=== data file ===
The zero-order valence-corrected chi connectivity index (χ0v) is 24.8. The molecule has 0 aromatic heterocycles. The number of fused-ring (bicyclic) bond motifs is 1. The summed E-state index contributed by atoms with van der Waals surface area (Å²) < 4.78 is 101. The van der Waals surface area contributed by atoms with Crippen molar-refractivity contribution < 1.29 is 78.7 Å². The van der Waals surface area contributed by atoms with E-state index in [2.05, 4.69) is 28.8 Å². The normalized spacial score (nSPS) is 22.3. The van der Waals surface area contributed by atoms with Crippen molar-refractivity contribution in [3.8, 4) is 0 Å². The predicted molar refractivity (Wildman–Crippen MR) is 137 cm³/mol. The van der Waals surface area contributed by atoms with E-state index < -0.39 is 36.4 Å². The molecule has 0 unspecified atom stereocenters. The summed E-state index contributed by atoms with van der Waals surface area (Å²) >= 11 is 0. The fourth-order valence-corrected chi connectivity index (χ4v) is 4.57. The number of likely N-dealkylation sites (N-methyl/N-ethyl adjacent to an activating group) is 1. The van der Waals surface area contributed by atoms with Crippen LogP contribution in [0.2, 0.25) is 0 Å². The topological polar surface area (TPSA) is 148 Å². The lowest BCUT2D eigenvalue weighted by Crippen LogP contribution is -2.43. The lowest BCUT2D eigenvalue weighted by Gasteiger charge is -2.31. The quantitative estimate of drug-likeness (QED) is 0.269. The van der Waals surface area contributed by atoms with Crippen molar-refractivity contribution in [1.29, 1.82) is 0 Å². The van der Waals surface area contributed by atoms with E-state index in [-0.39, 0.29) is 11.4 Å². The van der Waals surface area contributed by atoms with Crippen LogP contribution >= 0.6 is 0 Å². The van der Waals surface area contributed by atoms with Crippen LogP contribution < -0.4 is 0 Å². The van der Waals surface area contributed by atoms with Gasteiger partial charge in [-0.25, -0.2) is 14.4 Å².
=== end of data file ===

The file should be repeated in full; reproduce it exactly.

The zero-order valence-corrected chi connectivity index (χ0v) is 24.8. The molecule has 0 aromatic heterocycles. The number of fused-ring (bicyclic) bond motifs is 1. The summed E-state index contributed by atoms with van der Waals surface area (Å²) < 4.78 is 101. The van der Waals surface area contributed by atoms with Crippen molar-refractivity contribution < 1.29 is 78.7 Å². The van der Waals surface area contributed by atoms with E-state index in [2.05, 4.69) is 28.8 Å². The normalized spacial score (nSPS) is 22.3. The van der Waals surface area contributed by atoms with Crippen molar-refractivity contribution in [3.8, 4) is 0 Å². The predicted molar refractivity (Wildman–Crippen MR) is 137 cm³/mol. The van der Waals surface area contributed by atoms with E-state index < -0.39 is 36.4 Å². The molecule has 0 unspecified atom stereocenters. The summed E-state index contributed by atoms with van der Waals surface area (Å²) >= 11 is 0. The fourth-order valence-corrected chi connectivity index (χ4v) is 4.57. The number of likely N-dealkylation sites (N-methyl/N-ethyl adjacent to an activating group) is 1. The van der Waals surface area contributed by atoms with Crippen LogP contribution in [0.2, 0.25) is 0 Å². The topological polar surface area (TPSA) is 148 Å². The lowest BCUT2D eigenvalue weighted by Crippen LogP contribution is -2.43. The lowest BCUT2D eigenvalue weighted by Gasteiger charge is -2.31. The quantitative estimate of drug-likeness (QED) is 0.269. The van der Waals surface area contributed by atoms with Crippen molar-refractivity contribution in [1.29, 1.82) is 0 Å². The van der Waals surface area contributed by atoms with E-state index in [-0.39, 0.29) is 11.4 Å². The van der Waals surface area contributed by atoms with Crippen LogP contribution >= 0.6 is 0 Å². The van der Waals surface area contributed by atoms with Crippen LogP contribution < -0.4 is 0 Å². The van der Waals surface area contributed by atoms with Gasteiger partial charge in [-0.25, -0.2) is 14.4 Å².